The QH1 (developed by F. Dieterlen-Lièvre) and LEP100 (developed by D.M. Fambrough) monoclonal antibodies were obtained from the Developmental Studies Hybridoma Bank developed under the auspices of the National Institute of Child Health and Human Development and maintained by The University of Iowa, Department of Biological Sciences. The authors thank Richard Davies for improving the English.

Author Contributions

Conceived and designed the experiments: AS JN MAC RC JLM. Performed the experiments: AS DM RF MM MC. Analyzed the data: AS JN MAC RC DM JLM. Contributed reagents/materials/analysis tools: AS DM RF MM JLM. Contributed to the writing of the manuscript: AS JN JLM.


  1. 1. Davalos D, Grutzendler J, Yang G, Kim JV, Zuo Y, et al. (2005) ATP mediates rapid microglial response to local brain injury in vivo. Nat Neurosci 8: 752–758. doi: 10.1038/nn1472
  2. 2. Nimmerjahn A, Kirchhoff F, Helmchen F (2005) Resting microglial cells are highly dynamic surveillants of brain parenchyma in vivo. Science 308: 1314–1318. doi: 10.1126/science.1110647
  3. 3. Cuadros MA, Navascués J (1998) The origin and differentiation of microglial cells during development. Prog Neurobiol 56: 173–189. doi: 10.1016/s0301-0082(98)00035-5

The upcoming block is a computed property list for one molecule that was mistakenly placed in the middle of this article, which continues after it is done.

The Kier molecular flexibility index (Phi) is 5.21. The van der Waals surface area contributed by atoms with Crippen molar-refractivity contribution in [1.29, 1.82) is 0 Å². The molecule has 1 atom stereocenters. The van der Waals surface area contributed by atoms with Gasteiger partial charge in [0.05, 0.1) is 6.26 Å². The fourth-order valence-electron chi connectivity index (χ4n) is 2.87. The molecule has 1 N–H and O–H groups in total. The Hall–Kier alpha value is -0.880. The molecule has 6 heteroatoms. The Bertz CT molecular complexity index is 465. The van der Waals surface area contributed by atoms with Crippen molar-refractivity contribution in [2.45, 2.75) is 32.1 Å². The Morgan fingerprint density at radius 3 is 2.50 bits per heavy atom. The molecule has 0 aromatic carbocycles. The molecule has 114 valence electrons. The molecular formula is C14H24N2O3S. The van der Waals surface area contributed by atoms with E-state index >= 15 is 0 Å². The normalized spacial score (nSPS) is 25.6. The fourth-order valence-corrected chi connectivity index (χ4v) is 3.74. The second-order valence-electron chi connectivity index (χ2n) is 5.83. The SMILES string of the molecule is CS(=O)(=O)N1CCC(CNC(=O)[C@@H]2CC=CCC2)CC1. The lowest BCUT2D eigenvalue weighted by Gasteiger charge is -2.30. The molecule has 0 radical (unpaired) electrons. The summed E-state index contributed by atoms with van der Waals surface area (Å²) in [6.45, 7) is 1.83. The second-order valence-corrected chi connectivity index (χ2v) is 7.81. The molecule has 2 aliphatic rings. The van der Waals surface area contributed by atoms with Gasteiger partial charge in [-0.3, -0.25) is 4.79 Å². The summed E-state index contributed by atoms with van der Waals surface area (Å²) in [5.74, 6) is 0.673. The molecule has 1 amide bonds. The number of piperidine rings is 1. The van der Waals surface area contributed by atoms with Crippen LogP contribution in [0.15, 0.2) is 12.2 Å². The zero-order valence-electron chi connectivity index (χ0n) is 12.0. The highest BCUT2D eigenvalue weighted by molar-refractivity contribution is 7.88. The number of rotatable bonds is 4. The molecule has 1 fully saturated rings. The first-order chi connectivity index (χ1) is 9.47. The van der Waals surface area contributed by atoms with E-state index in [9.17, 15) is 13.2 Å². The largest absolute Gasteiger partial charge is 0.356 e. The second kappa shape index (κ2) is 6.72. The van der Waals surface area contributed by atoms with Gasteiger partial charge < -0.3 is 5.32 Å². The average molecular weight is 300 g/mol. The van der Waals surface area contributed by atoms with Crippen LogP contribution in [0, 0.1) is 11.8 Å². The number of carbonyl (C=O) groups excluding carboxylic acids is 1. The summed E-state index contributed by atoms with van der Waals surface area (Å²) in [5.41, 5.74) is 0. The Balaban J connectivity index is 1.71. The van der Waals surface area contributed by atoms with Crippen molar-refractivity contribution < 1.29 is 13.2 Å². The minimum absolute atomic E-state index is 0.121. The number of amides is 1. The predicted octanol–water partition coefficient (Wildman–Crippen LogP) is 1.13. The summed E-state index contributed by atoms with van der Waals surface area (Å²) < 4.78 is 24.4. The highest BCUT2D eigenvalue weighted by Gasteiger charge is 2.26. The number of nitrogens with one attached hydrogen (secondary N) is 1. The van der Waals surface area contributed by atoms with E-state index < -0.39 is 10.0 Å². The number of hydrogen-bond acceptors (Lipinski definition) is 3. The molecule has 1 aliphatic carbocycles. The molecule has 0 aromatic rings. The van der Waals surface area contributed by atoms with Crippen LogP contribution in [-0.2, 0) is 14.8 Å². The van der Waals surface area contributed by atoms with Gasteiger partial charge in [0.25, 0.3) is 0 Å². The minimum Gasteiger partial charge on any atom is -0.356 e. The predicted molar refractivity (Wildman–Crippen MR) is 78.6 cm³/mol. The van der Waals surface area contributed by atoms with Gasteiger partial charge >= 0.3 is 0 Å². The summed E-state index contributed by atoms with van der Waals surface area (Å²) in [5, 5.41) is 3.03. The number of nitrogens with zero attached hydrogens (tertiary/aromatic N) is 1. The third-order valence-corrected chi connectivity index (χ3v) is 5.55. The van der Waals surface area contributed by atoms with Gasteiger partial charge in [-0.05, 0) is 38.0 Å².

4. 4. Eyo UB, Dailey ME (2013) Microglia: key elements in neural development, plasticity, and pathology. J Neuroimmune Pharmacol 8: 494–509. doi: 10.1007/s11481-013-9434-z
  5. 5. Ginhoux F, Lim S, Hoeffel G, Low D, Huber T (2013) Origin and differentiation of microglia. Front Cell Neurosci 7: 45. doi: 10.3389/fncel.2013.00045
  6. 6. Navascués J, Calvente R, Marín-Teva JL, Cuadros MA (2000) Entry, dispersion and differentiation of microglia in the developing central nervous system. An Acad Bras Cienc 72: 91–102. doi: 10.1590/s0001-37652000000100013
  7. 7. Swinnen N, Smolders S, Avila A, Notelaers K, Paesen R, et al. (2013) Complex invasion pattern of the cerebral cortex bymicroglial cells during development of the mouse embryo. Glia 61: 150–163. doi: 10.1002/glia.22421
  8. 8. Tambuyzer BR, Ponsaerts P, Nouwen EJ (2009) Microglia: gatekeepers of central nervous system immunology. J Leukoc Biol 85: 352–370. doi: 10.1189/jlb.0608385
  9. 9. Boche D, Perry VH, Nicoll JA (2013) Review: activation patterns of microglia and their identification in the human brain. Neuropathol Appl Neurobiol 39: 3–18. doi: 10.1111/nan.12011